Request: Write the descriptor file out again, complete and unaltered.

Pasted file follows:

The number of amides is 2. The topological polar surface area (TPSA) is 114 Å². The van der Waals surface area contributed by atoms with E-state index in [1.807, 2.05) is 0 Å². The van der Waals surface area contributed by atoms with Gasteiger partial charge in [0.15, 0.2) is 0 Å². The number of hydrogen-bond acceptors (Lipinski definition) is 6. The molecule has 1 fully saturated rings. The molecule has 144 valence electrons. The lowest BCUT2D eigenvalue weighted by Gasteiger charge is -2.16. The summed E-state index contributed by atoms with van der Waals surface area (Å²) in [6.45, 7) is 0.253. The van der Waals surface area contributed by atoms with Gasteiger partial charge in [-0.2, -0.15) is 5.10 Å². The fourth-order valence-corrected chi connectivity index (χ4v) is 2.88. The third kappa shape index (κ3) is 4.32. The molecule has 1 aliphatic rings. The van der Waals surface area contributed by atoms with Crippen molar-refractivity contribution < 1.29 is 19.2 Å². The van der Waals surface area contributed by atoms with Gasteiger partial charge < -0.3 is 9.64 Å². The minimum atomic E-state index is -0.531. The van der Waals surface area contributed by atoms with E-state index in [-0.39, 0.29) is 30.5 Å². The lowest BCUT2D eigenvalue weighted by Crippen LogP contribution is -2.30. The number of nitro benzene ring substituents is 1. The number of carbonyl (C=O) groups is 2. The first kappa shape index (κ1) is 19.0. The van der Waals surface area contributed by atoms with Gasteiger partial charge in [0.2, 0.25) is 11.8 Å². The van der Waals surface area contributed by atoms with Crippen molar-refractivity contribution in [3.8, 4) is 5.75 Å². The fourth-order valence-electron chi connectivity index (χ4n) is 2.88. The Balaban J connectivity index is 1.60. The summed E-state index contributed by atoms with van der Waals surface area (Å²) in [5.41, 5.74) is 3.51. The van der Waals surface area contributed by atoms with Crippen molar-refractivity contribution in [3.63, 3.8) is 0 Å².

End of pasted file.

The number of amides is 2. The topological polar surface area (TPSA) is 114 Å². The van der Waals surface area contributed by atoms with E-state index in [1.807, 2.05) is 0 Å². The van der Waals surface area contributed by atoms with Gasteiger partial charge in [0.15, 0.2) is 0 Å². The number of hydrogen-bond acceptors (Lipinski definition) is 6. The molecule has 1 fully saturated rings. The molecule has 144 valence electrons. The lowest BCUT2D eigenvalue weighted by Gasteiger charge is -2.16. The summed E-state index contributed by atoms with van der Waals surface area (Å²) in [6.45, 7) is 0.253. The van der Waals surface area contributed by atoms with Gasteiger partial charge in [-0.2, -0.15) is 5.10 Å². The fourth-order valence-corrected chi connectivity index (χ4v) is 2.88. The third kappa shape index (κ3) is 4.32. The molecule has 1 aliphatic rings. The van der Waals surface area contributed by atoms with Crippen molar-refractivity contribution < 1.29 is 19.2 Å². The van der Waals surface area contributed by atoms with Gasteiger partial charge < -0.3 is 9.64 Å². The minimum atomic E-state index is -0.531. The van der Waals surface area contributed by atoms with E-state index in [-0.39, 0.29) is 30.5 Å². The lowest BCUT2D eigenvalue weighted by Crippen LogP contribution is -2.30. The number of nitro benzene ring substituents is 1. The number of carbonyl (C=O) groups is 2. The first kappa shape index (κ1) is 19.0. The van der Waals surface area contributed by atoms with Gasteiger partial charge in [0.2, 0.25) is 11.8 Å². The van der Waals surface area contributed by atoms with Crippen molar-refractivity contribution in [3.8, 4) is 5.75 Å². The fourth-order valence-electron chi connectivity index (χ4n) is 2.88. The Balaban J connectivity index is 1.60. The summed E-state index contributed by atoms with van der Waals surface area (Å²) in [5.41, 5.74) is 3.51. The van der Waals surface area contributed by atoms with Crippen molar-refractivity contribution in [3.63, 3.8) is 0 Å².